Credits Comune di Pordenone
Founded on the banks of the River Noncello, the history of Pordenone (the ancient Portus Naonis) is inextricably linked to that of the waterway, which made it an important hub of the Roman Empire and later as part of the Republic of Venice.
Like many other nearby cities and villages, the influence of La Serenissma (as the Venetian Republic was called) is still visible in the Venetian-style palaces and arcaded walkways that make up the heart of the old town.
Today, Pordenone is a delightful city enlivened by numerous cultural initiatives and events just waiting to be discovered.
How to reach Pordenone from Lignano Sabbiadoro
Take state road S.R. 354 towards Latisana. Just before reaching Paludo, turn left on Via Mauro and continue down the road that runs along the banks of the River Tagliamento until you reach the traffic signal. Turn left to take SS14 heading towards Portogruaro. Take the exit for S.R. 251. Continue on until the entrance to the A28 motorway, taking it until Pordenone.
Travel time: 50 minutes
8 things to see and do in and around Pordenone
Credits Elio e Stefano Ciol
1. Go for a stroll in the old town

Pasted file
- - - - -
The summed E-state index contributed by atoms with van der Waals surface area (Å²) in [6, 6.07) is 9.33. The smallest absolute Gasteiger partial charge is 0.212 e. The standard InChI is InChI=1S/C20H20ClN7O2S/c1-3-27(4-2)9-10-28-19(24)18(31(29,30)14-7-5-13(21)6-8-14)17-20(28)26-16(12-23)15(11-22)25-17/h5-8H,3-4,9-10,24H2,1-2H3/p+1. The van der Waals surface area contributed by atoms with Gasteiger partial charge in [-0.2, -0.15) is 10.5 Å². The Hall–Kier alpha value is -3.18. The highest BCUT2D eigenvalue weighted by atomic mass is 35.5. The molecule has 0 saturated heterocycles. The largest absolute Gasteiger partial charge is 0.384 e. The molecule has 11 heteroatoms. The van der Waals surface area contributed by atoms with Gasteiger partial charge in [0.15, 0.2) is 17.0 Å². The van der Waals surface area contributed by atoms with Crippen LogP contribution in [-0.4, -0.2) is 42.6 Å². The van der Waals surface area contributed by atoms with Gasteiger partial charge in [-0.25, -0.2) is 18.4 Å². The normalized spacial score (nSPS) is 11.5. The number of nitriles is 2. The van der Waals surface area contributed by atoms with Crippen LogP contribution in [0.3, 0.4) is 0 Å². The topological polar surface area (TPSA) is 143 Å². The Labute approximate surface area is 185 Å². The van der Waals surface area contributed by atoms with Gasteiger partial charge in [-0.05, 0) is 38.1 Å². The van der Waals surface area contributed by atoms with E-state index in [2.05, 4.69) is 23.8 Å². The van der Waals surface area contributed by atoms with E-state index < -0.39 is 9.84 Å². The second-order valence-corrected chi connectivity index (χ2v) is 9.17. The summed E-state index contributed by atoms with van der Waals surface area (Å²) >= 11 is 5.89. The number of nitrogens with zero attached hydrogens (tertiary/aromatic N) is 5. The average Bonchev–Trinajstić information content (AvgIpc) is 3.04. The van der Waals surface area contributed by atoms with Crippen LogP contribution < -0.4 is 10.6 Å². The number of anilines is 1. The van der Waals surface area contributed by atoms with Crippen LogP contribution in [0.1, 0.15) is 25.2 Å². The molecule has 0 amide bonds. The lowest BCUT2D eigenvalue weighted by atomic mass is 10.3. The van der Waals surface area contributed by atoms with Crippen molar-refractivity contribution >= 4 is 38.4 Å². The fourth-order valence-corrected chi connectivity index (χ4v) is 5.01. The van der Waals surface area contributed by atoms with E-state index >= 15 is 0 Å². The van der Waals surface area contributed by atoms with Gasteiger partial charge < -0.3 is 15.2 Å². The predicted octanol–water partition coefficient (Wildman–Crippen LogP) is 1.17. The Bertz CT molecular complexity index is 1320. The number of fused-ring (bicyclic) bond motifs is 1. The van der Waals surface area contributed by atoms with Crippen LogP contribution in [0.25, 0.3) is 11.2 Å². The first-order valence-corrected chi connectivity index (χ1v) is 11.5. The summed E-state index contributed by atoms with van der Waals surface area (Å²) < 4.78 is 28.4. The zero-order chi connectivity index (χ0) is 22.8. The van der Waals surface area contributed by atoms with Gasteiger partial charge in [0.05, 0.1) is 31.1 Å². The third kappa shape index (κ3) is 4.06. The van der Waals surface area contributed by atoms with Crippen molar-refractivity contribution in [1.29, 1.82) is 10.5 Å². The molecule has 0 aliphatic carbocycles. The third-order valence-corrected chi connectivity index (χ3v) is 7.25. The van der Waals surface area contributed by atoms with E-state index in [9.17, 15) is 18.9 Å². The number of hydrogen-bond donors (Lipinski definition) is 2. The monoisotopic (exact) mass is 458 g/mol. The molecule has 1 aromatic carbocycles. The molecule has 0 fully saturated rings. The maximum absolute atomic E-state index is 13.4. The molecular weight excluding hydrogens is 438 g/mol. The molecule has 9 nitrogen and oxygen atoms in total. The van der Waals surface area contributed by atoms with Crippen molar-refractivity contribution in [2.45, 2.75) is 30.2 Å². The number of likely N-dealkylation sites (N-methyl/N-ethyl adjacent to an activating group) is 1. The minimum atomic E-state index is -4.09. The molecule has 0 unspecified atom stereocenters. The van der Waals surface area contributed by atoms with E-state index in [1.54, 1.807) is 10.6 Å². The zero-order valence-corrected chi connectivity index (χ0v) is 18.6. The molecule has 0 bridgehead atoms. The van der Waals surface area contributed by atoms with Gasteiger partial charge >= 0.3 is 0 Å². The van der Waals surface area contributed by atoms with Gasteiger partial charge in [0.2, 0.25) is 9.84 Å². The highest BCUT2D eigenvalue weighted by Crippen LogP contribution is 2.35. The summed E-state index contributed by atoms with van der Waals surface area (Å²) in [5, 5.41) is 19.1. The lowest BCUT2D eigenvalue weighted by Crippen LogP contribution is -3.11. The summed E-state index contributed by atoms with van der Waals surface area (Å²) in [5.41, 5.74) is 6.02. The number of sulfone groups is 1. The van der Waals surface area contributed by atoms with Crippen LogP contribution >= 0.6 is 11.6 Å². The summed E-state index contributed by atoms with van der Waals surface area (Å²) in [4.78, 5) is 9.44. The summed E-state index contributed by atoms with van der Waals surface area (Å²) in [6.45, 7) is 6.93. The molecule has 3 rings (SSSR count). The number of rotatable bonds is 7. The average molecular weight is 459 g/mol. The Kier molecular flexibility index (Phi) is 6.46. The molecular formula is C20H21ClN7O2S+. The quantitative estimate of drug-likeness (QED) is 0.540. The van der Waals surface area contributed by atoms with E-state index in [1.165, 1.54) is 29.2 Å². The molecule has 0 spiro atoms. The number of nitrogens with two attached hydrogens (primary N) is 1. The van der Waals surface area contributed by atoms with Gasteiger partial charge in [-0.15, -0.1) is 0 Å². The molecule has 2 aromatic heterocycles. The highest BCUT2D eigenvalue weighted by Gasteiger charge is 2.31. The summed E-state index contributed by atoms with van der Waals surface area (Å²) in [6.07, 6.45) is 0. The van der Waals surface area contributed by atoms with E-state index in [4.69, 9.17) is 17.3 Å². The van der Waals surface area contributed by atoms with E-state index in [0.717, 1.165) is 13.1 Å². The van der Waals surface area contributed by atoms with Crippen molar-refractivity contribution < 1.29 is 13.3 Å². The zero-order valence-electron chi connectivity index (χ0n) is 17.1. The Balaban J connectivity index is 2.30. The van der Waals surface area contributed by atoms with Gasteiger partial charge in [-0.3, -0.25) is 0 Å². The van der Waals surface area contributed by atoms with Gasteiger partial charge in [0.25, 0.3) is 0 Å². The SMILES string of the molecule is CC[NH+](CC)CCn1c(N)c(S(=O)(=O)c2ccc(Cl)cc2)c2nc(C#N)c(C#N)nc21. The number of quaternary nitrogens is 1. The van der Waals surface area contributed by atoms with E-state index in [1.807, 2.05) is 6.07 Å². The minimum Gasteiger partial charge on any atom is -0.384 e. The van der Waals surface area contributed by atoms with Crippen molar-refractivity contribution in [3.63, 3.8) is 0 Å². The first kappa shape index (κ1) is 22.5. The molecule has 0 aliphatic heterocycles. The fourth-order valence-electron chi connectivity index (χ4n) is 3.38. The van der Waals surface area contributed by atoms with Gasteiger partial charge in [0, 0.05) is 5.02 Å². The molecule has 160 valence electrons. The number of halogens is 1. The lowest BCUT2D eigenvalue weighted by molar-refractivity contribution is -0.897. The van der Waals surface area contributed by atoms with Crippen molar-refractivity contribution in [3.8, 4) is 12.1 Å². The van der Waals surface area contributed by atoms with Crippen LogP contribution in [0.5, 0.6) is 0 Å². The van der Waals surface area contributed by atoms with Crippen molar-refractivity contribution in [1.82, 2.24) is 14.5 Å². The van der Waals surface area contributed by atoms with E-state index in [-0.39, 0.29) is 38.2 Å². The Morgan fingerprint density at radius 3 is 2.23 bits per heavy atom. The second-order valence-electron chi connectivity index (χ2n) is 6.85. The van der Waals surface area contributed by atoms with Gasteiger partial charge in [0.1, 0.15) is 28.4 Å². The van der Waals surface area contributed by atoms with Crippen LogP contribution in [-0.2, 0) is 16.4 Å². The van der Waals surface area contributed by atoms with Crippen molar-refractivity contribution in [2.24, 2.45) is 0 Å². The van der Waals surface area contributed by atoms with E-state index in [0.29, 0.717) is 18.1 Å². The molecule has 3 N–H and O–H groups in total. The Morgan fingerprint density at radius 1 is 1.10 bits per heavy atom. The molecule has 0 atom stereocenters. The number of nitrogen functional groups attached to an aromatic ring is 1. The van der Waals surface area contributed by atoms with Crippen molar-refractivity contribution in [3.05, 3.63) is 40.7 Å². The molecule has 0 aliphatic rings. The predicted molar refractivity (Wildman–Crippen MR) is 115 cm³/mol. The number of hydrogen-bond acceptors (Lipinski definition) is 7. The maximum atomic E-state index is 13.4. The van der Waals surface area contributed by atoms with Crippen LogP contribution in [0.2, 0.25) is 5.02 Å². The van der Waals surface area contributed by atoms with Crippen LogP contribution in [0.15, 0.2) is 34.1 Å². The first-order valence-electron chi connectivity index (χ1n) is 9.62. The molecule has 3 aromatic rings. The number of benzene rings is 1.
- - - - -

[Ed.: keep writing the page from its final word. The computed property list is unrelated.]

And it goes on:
The old town of Pordenone is perfect for a visit in both the warm days of summer and even on cold, rainy days thanks to its many covered walkways. These picturesque arcades make it possible to enjoy the city while protected from the weather, having a look at the numerous boutique windows along Corso Vittorio Emanuele II.
As you shop, you can admire the historical noble buildings that are used today as homes, offices, museums and galleries. Stop for a coffee break in one of the many cafes with outdoor seating, or explore the osterias and wine bars on the side streets, sampling snacks called ‘cicchetti’ and other local culinary specialties.
Credits Elio e Stefano Ciol
2. Visit museums and cultural centres
Pordenone isn’t a particularly large city but what it lacks in size, it makes up for in an impressive number of cultural centres and museums.